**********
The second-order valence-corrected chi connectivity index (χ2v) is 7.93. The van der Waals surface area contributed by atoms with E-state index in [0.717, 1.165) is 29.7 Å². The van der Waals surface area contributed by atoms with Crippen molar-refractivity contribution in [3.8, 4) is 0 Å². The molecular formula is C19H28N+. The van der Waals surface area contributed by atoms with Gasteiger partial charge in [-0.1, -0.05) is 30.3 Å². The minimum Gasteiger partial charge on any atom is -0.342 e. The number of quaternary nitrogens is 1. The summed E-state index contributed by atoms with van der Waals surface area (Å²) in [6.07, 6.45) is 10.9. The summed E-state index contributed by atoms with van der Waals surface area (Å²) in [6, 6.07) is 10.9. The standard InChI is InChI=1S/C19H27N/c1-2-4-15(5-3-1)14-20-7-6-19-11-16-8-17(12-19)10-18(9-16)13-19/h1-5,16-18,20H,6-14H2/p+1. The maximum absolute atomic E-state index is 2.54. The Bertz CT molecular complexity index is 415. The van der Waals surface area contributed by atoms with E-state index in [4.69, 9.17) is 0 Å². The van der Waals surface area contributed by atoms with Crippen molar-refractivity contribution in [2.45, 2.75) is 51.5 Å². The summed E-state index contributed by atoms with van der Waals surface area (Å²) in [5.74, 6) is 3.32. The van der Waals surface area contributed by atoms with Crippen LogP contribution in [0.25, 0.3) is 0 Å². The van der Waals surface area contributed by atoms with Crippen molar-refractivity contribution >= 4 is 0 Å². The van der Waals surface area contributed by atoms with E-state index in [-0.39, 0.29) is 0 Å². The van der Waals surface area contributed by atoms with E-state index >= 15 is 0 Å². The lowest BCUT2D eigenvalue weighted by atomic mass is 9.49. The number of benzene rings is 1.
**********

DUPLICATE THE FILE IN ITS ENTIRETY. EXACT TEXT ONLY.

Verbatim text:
The second-order valence-corrected chi connectivity index (χ2v) is 7.93. The van der Waals surface area contributed by atoms with E-state index in [0.717, 1.165) is 29.7 Å². The van der Waals surface area contributed by atoms with Crippen molar-refractivity contribution in [3.8, 4) is 0 Å². The molecular formula is C19H28N+. The van der Waals surface area contributed by atoms with Gasteiger partial charge in [-0.1, -0.05) is 30.3 Å². The minimum Gasteiger partial charge on any atom is -0.342 e. The number of quaternary nitrogens is 1. The summed E-state index contributed by atoms with van der Waals surface area (Å²) in [6.07, 6.45) is 10.9. The summed E-state index contributed by atoms with van der Waals surface area (Å²) in [6, 6.07) is 10.9. The standard InChI is InChI=1S/C19H27N/c1-2-4-15(5-3-1)14-20-7-6-19-11-16-8-17(12-19)10-18(9-16)13-19/h1-5,16-18,20H,6-14H2/p+1. The maximum absolute atomic E-state index is 2.54. The Bertz CT molecular complexity index is 415. The van der Waals surface area contributed by atoms with E-state index in [4.69, 9.17) is 0 Å². The van der Waals surface area contributed by atoms with Crippen molar-refractivity contribution in [2.45, 2.75) is 51.5 Å². The summed E-state index contributed by atoms with van der Waals surface area (Å²) in [5.74, 6) is 3.32. The van der Waals surface area contributed by atoms with Crippen LogP contribution in [0.25, 0.3) is 0 Å². The van der Waals surface area contributed by atoms with Crippen molar-refractivity contribution >= 4 is 0 Å². The van der Waals surface area contributed by atoms with E-state index in [-0.39, 0.29) is 0 Å². The van der Waals surface area contributed by atoms with E-state index >= 15 is 0 Å². The lowest BCUT2D eigenvalue weighted by atomic mass is 9.49. The number of benzene rings is 1.